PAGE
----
Workplace Surveillance

Workplace Surveillance: Is it Legal?

We often get asked about workplace surveillance and its legalities. And, unfortunately, it’s quite a complicated topic. Most Australia states have their own workplace surveillance laws, which can cover everything from the use of CCTV to the monitoring and recording of phone calls.

Before we go any further, we’d encourage you to speak to both your employer/manager and an employment lawyer if you feel like you’re being monitored illegally.

Now, with that out of the way, let’s jump into it and figure out exactly what constitutes illegal workplace surveillance. Since different states have slightly different rules, we’ve focused on Western Australia for the rest of this article.

Optical Surveillance

In general, optical surveillance with CCTV or other cameras is legal within the workplace. All office spaces and other common areas can be, and often are monitored. And as unsettling as it can be to have your every move scrutinized, WA law says that this is acceptable – as long as your employer gives you adequate warning and advertises the fact that certain areas are under visual surveillance.

On the other hand, video surveillance is illegal if you’re undertaking a “private activity” and you haven’t given permission to be monitored. In short, a “private activity” generally refers to anything you do that you wouldn’t generally want to be observed doing.

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Protecting Your New Business From Copyright Infringements

If you’re an entrepreneur or anyone else starting a new small business, then you need to be wary of copyright infringements. This is especially true if content – either written or visual – plays a big part in your business, because copyright infringements can dramatically reduce your profitability.

There are numerous ways to protect your business from copyright infringement, including by engaging the services of a commercial lawyer who has experience with copyright law. With this in mind, I’ve outlined a few of the simplest things that you can do.

Note that this isn’t a complete list, and that it’s not designed to take the place of professional advice.

Use A Copyright Lawyer

The most important thing to do when it comes to protecting your business from copyright infringement – which, by the way, occurs when someone else uses your intellectual property without permission – is to hire a commercial lawyer with copyright experience.

There are a number of ways a copyright lawyer can help you remain protected, including:

  • They will advise you on the best course of action to ensure long term protection of your intellectual assets.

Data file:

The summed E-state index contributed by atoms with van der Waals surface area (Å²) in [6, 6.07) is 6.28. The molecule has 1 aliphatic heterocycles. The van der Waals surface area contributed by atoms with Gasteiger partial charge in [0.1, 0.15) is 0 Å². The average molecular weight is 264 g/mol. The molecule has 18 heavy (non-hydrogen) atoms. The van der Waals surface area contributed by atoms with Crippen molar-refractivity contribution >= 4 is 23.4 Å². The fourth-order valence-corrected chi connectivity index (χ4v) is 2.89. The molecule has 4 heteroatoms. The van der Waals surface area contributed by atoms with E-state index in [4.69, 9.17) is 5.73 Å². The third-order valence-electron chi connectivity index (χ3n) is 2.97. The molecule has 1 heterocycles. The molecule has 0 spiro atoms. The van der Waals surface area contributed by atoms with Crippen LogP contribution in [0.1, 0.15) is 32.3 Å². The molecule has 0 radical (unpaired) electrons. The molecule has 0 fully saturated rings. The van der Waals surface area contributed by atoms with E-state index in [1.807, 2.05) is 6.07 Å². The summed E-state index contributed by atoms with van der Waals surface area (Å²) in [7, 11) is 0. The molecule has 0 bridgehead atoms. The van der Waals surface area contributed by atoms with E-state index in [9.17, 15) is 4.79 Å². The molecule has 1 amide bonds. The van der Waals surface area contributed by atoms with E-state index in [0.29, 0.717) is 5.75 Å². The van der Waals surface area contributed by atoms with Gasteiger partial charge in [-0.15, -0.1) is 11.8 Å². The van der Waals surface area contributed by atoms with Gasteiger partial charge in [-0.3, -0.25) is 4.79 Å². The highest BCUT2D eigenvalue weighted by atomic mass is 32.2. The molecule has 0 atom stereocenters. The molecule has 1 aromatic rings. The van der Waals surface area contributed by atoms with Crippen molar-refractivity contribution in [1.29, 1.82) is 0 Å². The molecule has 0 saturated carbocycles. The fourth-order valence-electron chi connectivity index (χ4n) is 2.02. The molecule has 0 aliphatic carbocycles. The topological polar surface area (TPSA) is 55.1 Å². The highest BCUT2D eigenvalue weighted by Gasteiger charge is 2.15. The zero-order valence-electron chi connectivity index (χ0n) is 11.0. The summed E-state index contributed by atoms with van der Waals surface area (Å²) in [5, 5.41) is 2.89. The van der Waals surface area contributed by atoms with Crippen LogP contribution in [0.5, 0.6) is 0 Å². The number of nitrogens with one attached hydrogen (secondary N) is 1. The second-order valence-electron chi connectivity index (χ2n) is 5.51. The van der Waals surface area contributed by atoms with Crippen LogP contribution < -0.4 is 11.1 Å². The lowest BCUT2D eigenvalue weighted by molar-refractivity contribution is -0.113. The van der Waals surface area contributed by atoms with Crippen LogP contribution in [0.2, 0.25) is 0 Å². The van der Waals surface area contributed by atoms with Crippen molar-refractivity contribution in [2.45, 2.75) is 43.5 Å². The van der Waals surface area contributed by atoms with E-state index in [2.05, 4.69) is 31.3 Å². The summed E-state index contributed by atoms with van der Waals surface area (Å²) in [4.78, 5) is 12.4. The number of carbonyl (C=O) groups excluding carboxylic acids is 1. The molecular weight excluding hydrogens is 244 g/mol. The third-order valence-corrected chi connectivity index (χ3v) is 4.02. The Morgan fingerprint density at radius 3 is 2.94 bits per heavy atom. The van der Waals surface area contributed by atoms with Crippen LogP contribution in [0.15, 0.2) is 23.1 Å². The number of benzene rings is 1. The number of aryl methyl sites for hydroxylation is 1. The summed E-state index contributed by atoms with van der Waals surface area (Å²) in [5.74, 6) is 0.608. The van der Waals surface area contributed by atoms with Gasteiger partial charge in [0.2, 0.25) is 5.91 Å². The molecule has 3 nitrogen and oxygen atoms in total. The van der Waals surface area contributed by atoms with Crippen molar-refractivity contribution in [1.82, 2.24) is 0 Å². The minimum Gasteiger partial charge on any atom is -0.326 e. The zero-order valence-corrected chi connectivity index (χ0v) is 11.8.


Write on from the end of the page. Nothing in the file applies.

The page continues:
• They can follow up potential copyright infringements, catching them before they escalate.
  • They will advise you on the best course of action if you want to prosecute someone for copyright infringement.

Ultimately, I’d never try and start a new business without speaking to a lawyer with copyright experience, even if the business wasn’t heavily dependant on intellectual material.

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When Are Threats To Kill An Offense?

Criminal law is a complicated topic that takes an expert to understand. Even things like threats can carry significant penalties if you are prosecuted, and it’s very important to make sure that you speak with a criminal lawyer to explore your options if you’re ever charged with a crime.

However, it can be hard to know when threats are actually an offence, and when they can be seen as a joke. I mean, we’ve all had thoughts along the lines of “I’d love to kill that person,” right?

Unfortunately, the law in Australia is quite clear, which means that you need to be careful about what you say and do. Ultimately, threats to kill can result in significant penalties, even if they aren’t meant seriously.

How Is A Threat To Kill Defined As An Offence?

Now, it’s important to note that the laws surrounding intimidating threats vary from state to state within Australia, but most are quite similar. The NSW law is quite simple and easy to understand, so I’m going to use it here as an example.

In New South Wales, the Crimes Act 1900 contains laws which govern offences including threats to kill. It basically outlines two situations which can lead to prosecution:

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